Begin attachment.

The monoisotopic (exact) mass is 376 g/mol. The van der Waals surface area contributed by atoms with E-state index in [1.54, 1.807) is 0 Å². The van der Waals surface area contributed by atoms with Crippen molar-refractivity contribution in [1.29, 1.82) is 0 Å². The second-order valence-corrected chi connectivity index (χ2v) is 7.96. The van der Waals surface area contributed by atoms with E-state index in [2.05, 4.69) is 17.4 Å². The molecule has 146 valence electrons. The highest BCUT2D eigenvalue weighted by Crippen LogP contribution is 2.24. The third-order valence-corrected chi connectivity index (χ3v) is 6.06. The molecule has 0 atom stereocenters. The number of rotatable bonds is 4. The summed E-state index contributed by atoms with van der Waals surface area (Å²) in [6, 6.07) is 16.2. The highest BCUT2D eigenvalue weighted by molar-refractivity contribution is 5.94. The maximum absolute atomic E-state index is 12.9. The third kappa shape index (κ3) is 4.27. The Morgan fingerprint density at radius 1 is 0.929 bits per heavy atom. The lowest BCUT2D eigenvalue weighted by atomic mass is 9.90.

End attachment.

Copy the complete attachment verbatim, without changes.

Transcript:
The monoisotopic (exact) mass is 376 g/mol. The van der Waals surface area contributed by atoms with E-state index in [1.54, 1.807) is 0 Å². The van der Waals surface area contributed by atoms with Crippen molar-refractivity contribution in [1.29, 1.82) is 0 Å². The second-order valence-corrected chi connectivity index (χ2v) is 7.96. The van der Waals surface area contributed by atoms with E-state index in [2.05, 4.69) is 17.4 Å². The molecule has 146 valence electrons. The highest BCUT2D eigenvalue weighted by Crippen LogP contribution is 2.24. The third-order valence-corrected chi connectivity index (χ3v) is 6.06. The molecule has 0 atom stereocenters. The number of rotatable bonds is 4. The summed E-state index contributed by atoms with van der Waals surface area (Å²) in [6, 6.07) is 16.2. The highest BCUT2D eigenvalue weighted by molar-refractivity contribution is 5.94. The maximum absolute atomic E-state index is 12.9. The third kappa shape index (κ3) is 4.27. The Morgan fingerprint density at radius 1 is 0.929 bits per heavy atom. The lowest BCUT2D eigenvalue weighted by atomic mass is 9.90.